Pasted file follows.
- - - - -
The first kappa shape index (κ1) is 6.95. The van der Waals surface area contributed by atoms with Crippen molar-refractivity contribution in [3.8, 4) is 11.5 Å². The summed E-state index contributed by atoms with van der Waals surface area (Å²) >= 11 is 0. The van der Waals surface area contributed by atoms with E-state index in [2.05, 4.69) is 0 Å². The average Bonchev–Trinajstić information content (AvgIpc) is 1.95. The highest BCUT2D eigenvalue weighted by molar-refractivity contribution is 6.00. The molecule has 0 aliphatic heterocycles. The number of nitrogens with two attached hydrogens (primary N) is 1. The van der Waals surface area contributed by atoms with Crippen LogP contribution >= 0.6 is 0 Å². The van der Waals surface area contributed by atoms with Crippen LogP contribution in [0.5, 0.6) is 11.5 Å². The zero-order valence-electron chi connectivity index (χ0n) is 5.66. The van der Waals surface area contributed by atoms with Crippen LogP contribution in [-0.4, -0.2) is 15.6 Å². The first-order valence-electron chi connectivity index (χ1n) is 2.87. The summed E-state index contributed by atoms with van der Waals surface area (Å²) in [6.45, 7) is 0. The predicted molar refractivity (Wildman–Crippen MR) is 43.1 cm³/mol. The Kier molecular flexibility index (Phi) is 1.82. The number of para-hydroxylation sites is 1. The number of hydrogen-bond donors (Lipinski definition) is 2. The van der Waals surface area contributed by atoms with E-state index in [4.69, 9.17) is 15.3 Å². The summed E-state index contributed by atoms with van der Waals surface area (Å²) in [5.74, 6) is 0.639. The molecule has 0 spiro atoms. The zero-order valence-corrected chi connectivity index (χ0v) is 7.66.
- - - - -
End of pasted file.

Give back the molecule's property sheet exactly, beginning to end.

The first kappa shape index (κ1) is 6.95. The van der Waals surface area contributed by atoms with Crippen molar-refractivity contribution in [3.8, 4) is 11.5 Å². The summed E-state index contributed by atoms with van der Waals surface area (Å²) >= 11 is 0. The van der Waals surface area contributed by atoms with E-state index in [2.05, 4.69) is 0 Å². The average Bonchev–Trinajstić information content (AvgIpc) is 1.95. The highest BCUT2D eigenvalue weighted by molar-refractivity contribution is 6.00. The molecule has 0 aliphatic heterocycles. The number of nitrogens with two attached hydrogens (primary N) is 1. The van der Waals surface area contributed by atoms with Crippen LogP contribution >= 0.6 is 0 Å². The van der Waals surface area contributed by atoms with Crippen LogP contribution in [0.5, 0.6) is 11.5 Å². The zero-order valence-electron chi connectivity index (χ0n) is 5.66. The van der Waals surface area contributed by atoms with Crippen LogP contribution in [-0.4, -0.2) is 15.6 Å². The first-order valence-electron chi connectivity index (χ1n) is 2.87. The summed E-state index contributed by atoms with van der Waals surface area (Å²) in [6.45, 7) is 0. The predicted molar refractivity (Wildman–Crippen MR) is 43.1 cm³/mol. The Kier molecular flexibility index (Phi) is 1.82. The number of para-hydroxylation sites is 1. The number of hydrogen-bond donors (Lipinski definition) is 2. The van der Waals surface area contributed by atoms with E-state index in [4.69, 9.17) is 15.3 Å². The summed E-state index contributed by atoms with van der Waals surface area (Å²) in [5.74, 6) is 0.639. The molecule has 0 spiro atoms. The zero-order valence-corrected chi connectivity index (χ0v) is 7.66.